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Biomeme Wants To Turn Your iOS Device Into A Disease-Detecting Mobile DNA Lab

Discussion in 'Other Health News and Research' started by Waverunner, Aug 9, 2013.

  1. Waverunner

    Waverunner Senior Member

    These inventions will help to diagnose and cure CFS. They will enable PWCs and CFS doctors to conduct the diagnostic research, that is needed. Government and pharma companies don't care about CFS. Therefore the patient needs to be enabled to take care of an illness himself.


    There’s a vast, vast sea of the smartphone accessories out there that are designed to solve first-world problems (do we honestly need another bottle opening case?), but here’s one that aspires to change the rest of the world. The folks at Dreamit Ventures-backed Biomeme have developed a device that will turn your humble iPhone or iPod touch into a lean, mean, mobile DNA replicating machine that they hope will ultimately change how diseases are tracked and treated.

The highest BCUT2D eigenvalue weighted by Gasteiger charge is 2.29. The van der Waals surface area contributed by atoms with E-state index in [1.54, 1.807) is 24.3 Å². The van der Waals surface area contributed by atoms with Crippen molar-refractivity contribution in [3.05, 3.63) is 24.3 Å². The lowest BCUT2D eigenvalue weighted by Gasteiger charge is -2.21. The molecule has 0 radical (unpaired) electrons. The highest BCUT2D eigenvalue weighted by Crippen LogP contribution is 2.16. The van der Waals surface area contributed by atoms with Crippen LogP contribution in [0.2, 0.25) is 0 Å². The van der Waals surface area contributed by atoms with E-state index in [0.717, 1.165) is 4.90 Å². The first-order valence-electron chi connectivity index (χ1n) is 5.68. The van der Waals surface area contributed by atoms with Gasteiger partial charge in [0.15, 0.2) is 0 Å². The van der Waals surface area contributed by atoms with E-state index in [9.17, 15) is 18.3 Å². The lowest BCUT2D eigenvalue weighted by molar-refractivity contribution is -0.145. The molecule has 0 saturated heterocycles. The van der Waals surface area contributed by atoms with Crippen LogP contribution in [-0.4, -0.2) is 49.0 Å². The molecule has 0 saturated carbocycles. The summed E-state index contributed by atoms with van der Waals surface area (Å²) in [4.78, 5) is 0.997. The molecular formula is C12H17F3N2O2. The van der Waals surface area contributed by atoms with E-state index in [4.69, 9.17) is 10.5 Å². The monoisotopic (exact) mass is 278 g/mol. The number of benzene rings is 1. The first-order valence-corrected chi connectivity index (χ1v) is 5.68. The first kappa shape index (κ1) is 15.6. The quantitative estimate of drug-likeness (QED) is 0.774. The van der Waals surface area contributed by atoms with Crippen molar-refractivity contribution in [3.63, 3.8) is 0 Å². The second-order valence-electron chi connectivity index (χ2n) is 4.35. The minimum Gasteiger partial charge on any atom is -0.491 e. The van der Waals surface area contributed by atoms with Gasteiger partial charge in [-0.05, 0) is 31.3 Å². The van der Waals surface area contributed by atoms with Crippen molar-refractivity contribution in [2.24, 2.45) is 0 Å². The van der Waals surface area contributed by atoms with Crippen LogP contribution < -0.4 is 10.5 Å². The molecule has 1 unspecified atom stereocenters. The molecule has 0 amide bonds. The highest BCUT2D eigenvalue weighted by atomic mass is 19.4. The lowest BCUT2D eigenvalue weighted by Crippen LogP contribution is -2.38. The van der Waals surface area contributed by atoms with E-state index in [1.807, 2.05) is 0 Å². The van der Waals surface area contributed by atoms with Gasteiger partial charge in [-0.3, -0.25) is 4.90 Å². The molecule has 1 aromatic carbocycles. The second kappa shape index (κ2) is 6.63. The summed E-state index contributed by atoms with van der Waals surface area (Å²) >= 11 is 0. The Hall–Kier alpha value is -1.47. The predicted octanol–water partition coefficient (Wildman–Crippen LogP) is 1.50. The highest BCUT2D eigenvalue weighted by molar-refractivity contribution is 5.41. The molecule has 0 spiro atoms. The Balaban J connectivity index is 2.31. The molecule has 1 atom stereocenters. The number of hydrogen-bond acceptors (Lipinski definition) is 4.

(And before you ask, yes, Android support is in the works too.)
    Sounds bold, no? Those lofty ambitions all currently hinge on what’s called a real-time qPCR thermocycler, a generally pricey bit of lab equipment that amplifies traces amounts of DNA into more easily detectable quantities. They’re ideal for detecting diseases, but their heft (and hefty price tags) means that the thousands of small clinics around the world can’t afford to use them with any sort of regularity. That’s where Biomeme comes in.
    In less than a year, the five person team has created a version they claim is just as accurate as those expensive models but only costs a fraction of the price. That’s because the brain of the system is a humble smartphone connected via Bluetooth — here’s how the whole shebang works.